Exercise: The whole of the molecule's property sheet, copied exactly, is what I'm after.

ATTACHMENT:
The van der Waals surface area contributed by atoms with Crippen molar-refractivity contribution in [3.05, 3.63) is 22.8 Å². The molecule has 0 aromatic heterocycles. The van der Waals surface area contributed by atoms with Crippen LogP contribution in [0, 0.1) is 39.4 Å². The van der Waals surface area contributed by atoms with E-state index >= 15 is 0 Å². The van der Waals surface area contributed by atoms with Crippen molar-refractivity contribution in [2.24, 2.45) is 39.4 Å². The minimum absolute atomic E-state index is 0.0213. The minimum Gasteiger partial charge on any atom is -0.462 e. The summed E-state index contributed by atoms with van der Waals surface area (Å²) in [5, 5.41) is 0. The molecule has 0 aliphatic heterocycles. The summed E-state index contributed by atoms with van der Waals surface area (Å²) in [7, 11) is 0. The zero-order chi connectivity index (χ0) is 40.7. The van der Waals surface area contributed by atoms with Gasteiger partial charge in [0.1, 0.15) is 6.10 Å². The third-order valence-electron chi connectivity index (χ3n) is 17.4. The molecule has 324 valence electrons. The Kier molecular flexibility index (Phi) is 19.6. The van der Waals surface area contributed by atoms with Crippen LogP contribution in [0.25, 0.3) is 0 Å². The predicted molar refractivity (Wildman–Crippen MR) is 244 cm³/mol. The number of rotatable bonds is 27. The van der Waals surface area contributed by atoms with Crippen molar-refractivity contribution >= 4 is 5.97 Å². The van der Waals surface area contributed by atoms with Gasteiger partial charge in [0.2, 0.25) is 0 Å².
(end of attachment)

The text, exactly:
The van der Waals surface area contributed by atoms with Crippen molar-refractivity contribution in [3.05, 3.63) is 22.8 Å². The molecule has 0 aromatic heterocycles. The van der Waals surface area contributed by atoms with Crippen LogP contribution in [0, 0.1) is 39.4 Å². The van der Waals surface area contributed by atoms with E-state index >= 15 is 0 Å². The van der Waals surface area contributed by atoms with Crippen molar-refractivity contribution in [2.24, 2.45) is 39.4 Å². The minimum absolute atomic E-state index is 0.0213. The minimum Gasteiger partial charge on any atom is -0.462 e. The summed E-state index contributed by atoms with van der Waals surface area (Å²) in [5, 5.41) is 0. The molecule has 0 aliphatic heterocycles. The summed E-state index contributed by atoms with van der Waals surface area (Å²) in [7, 11) is 0. The zero-order chi connectivity index (χ0) is 40.7. The van der Waals surface area contributed by atoms with Gasteiger partial charge in [0.1, 0.15) is 6.10 Å². The third-order valence-electron chi connectivity index (χ3n) is 17.4. The molecule has 324 valence electrons. The Kier molecular flexibility index (Phi) is 19.6. The van der Waals surface area contributed by atoms with Crippen LogP contribution in [0.25, 0.3) is 0 Å². The predicted molar refractivity (Wildman–Crippen MR) is 244 cm³/mol. The number of rotatable bonds is 27. The van der Waals surface area contributed by atoms with Crippen molar-refractivity contribution >= 4 is 5.97 Å². The van der Waals surface area contributed by atoms with Gasteiger partial charge in [0.2, 0.25) is 0 Å².